Frequently asked Questions
I'm a coach working mainly with players of average ability. I've seen no other battery-operated ball machine that equals the ball speeds that your models can deliver. But do I need these speeds?
We would say yes. There are several reasons for this:
It would then be annoying if the ball machine couldn't keep up with newly achieved ability levels or cater to higher standards.
I've found that, for instance, the LITE battery performs distinctly better than the batteries in basic-level competitor models. But you still don't claim longer playing times. Why's that?
Unfortunately there's no standard that states under what conditions ball machine playing times should be measured. Usually the maximum playing time quoted by manufacturers is for the lowest ball speed that can be set – and this can vary a lot.
The target user group for TenEquip ball machines ranges from youth and adult beginners to semi-professional players. Accordingly, the lowest ball speed is 25 km/h. Quite a number of battery-operated ball machines tend to cover the lower ability range and thus start with speeds of 10 to 15 km/h – which is fine for, say, coaching children at beginner's level. Delivering speeds like this, machines of this kind can of course run for quite a long time, even if they have only small batteries. But this is not comparable with the figures we quote for maximum playing times given a basic setting of 25 km/h.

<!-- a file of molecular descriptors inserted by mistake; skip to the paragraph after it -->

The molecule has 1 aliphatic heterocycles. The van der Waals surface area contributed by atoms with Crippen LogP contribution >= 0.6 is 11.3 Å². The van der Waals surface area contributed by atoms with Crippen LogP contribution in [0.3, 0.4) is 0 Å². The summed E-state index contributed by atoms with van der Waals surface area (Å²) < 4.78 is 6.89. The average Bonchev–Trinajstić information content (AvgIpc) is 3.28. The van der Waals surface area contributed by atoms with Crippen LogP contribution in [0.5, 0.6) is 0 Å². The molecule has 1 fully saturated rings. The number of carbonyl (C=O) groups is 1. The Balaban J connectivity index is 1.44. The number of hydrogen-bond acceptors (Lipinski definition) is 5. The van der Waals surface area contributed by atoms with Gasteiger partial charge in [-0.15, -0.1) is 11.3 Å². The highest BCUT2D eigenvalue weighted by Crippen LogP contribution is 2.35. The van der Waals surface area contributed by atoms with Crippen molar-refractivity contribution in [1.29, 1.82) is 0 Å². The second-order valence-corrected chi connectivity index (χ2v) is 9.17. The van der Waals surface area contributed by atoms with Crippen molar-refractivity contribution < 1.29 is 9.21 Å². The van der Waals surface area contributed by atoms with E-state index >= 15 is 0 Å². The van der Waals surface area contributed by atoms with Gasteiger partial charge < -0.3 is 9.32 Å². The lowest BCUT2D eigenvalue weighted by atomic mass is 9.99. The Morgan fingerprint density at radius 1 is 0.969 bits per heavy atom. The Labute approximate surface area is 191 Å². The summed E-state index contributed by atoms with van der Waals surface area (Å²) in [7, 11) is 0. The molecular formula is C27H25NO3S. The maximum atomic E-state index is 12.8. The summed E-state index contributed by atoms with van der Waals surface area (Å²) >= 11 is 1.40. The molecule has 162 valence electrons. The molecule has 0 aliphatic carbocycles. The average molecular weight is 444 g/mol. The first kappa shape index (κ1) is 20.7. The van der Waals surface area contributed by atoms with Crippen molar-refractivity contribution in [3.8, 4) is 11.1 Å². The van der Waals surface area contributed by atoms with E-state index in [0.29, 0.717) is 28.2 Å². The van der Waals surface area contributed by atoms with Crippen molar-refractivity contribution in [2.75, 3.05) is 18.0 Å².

You'll also notice that we always quote a range, e.g. 2.5 – 5 hours for the SPORT and the PRO. The first figure is the playing time typically achieved in a demanding training session for a good to very good tennis player. The second value is for a ball speed of 25 km/h.
In your brochure, you talk of batteries that are optimized for use in ball machines. Can't I simply compare batteries by their Ah (ampere-hour) ratings?
Ampere-hour ratings refer to a battery discharging at an even rate over 20 hours. Due to internal losses in the battery, the number of ampere-hours greatly decreases at higher rates of discharge. But precisely this is typical of operating conditions for ball machine batteries.
The batteries we use deliver 20%-30% more ampere-hours under average playing conditions than other types of the same nominal size and weight that you'll find in competitor products. At the same time, the maximum number of charge cycles is 30% higher than that of standard types.
That's the reason we use these batteries despite their higher price. In the long term, they're the most economic.